The early Universe means the period of evolution of Universe, after which there are no processes capable to violate the baryon number conservation law. Than the total baryon number in a comoving volume will be constant. Therefore $$ \left(n_b-n_{\bar{b}}\right)a^3=\left(n_{b0}-n_{\bar{b}0}\right)a_0^3. $$ However today the anti-baryons are practically absent, thus $n_{\bar{b}0} \approx 0,$ and therefore $$ A \equiv \frac{n_b-n_{\bar{b}}}{n_{\bar{b}}} = \frac{n_{\bar{b}0}}{n_b}\frac{a_0^3} {a^3}. $$ Using the estimate $a \sim 1/T,$ represent the expression for asymmetry in the following form $$ A \approx \frac{n_{\bar{b}0}}{n_b}\frac{T^3} {T_0^3}. $$ The densities of photons and baryons are connected to temperature by the relations ${n_b} \approx {T^3}$ and $ n_{\gamma0} \approx T_0^3 $ (the numerical factors of order of unity are omitted). Using the above given ingredients, the asymmetry can be presented in the following form $$ A \approx \frac{n_{b0}} {n_{\gamma0}}. $$ Therefore the baryon-anti-baryon asymmetry equals to current ratio of the baryon number density to that of photon number. More rigorous analysis leads to the relation \[A \approx 6\frac{n_{b0}}{n_{\gamma0}}.\] The current photon number density is well defined by the CMB temperature and equals to $410.4\: cm^{ - 3}.$ The baryon number density can be estimated by several ways, for example, basing on relative abundance of hydrogen and deuterium. The ultimate result reads $$ A \approx 3 \cdot 10^{ - 9}. $$ The latter result can be interpreted in the following way: in early Universe there were three extra quarks per each billion of anti-quarks. presently observed matter is nothing that the result of that tiny asymmetry.

### Problem 11

Determine the monopoles' number density and their contribution to the energy density of the Universe at the great Unification temperature. Compare the latter with the photons' energy density at the same temperature.

Consider two regions situated so far from each other that they are not causally connected. Thus the regions take generally speaking independent configurations. Therefore a so-called topological defect, analogous to a dislocation in ferromagnetic crystals, appears on the boundary between the regions. A simplest type of such a defect is analogous to a point dislocation. In typical Grand Unification Theories (GUT) such objet represents the magnetic monopole. It behaves as a particle with mass $$ m_{mon}\approx \frac{M_X}{\alpha_U}. $$ Here ${M_X}\approx 10^{16}\,GeV$ is the GUT energy scale and $\alpha_U\approx 1/40$ is the effective coupling constant. The magnetic monopoles could be created in the hot Universe at the phase transition connected to spontaneous symmetry breaking: when temperature of the Universe falls lower than $T_c\approx E_{GUT}\approx 10^{16}\,GeV,$ the Higgs field presented by $X$ and $Y$ massive bosons acquires non-zero vacuum mean. Due to their giant mass, the monopoles become nonrelativistic component of the energy density in the Universe right after their creation. The monopole density is expected to roughly equal to unity in each isolated region. Size of such region is determined by the distance passed by light during the time period $t_c$ from the Big Bang to the phase transition. This distance simply equals to the particle horizon at time $t_c.$ If the universe was dominated by radiation up to that time, then $a\sim t^{1/2}$ and therefore the particle horizon equals to $a(t)\int_0^{t_c}\frac{dt'}{a(t')}=2t_c$. Then the predicted monopole number density reads $$ n_{mon}\approx \frac{1}{\left( 2t_c \right)^3} $$ The time period ${t_c}$ can be estimated from the relation $$ t_c=\frac 14\sqrt{\frac{45}{\pi^3g^*}} M_{Pl}T_{c}^{-2}\approx 10^{-39}\, sec. $$ As the monopoles are non-relativistic particles, then their contribution into the energy density is $$ \rho_{mon}=n_{mon}m_{mon}\approx \frac{1}{\left( 2t_c \right)^3}\frac{M_X}{\alpha_U} \approx 2\times 10^{57}\,GeV^4. $$ Compare this value to the photon concentration at the same time $$ \rho_{\gamma }=\frac{\pi^2}{15}T_c^4\approx 2\times 10^{63}\,GeV^4. $$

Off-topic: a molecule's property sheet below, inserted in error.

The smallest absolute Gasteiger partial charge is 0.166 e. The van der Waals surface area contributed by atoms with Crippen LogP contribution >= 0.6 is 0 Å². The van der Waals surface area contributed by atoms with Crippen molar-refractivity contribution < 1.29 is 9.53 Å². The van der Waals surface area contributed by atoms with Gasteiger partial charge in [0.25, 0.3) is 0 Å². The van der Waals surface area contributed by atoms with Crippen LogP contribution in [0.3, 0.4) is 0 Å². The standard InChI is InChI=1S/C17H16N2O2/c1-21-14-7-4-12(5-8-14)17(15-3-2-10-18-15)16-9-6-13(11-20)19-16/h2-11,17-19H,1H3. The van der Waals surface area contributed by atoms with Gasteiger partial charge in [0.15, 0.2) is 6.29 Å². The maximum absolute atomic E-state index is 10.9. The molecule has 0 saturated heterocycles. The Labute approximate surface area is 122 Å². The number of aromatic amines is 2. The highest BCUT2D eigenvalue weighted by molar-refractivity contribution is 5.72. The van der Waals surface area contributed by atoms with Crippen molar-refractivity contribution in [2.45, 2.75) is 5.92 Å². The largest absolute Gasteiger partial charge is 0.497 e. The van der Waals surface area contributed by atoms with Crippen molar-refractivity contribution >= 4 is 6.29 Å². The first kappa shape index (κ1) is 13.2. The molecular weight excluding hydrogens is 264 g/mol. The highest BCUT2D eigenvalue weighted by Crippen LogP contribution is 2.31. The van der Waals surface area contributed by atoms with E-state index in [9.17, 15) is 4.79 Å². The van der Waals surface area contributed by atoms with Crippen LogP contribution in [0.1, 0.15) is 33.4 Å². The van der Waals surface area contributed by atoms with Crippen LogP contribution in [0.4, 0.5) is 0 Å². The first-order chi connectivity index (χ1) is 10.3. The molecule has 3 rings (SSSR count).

### Problem 12

At what temperature and time does the contribution of monopoles into the Universe energy density become comparable to the contribution of photons?

As it was shown in the previous problem, initially the photon energy density considerably exceeded that of monopoles: $\rho_{\gamma }/\rho _{mon}\approx 10^6$. However as the photons are relativistic particles then $\rho _\gamma\sim 1/a^4,$ while the monopoles are non-relativistic and $\rho_{mon}\sim 1/a^3.$ The two energy densities become equal when the scale factor increases in $10^6$ times. Correspondingly the temperature decreases in $10^6$ times, as $a\sim 1/T.$ Using the relation $t\sim T^{-2},$ one obtains that the equality between $\rho_\gamma$ and $\rho_{mon}$ takes places after time increases by factor $10^{12}$. Thus, starting from the GUT scale, $T\approx 10^{16}\,GeV$ at times of order of $t\approx 10^{-39}\,sec,$ the equality $\rho_{\gamma }=\rho_{mon}$ is expected to take place at temperature $T\approx 10^{10}\,GeV$ and time $t\approx 10^{-27}\,sec.$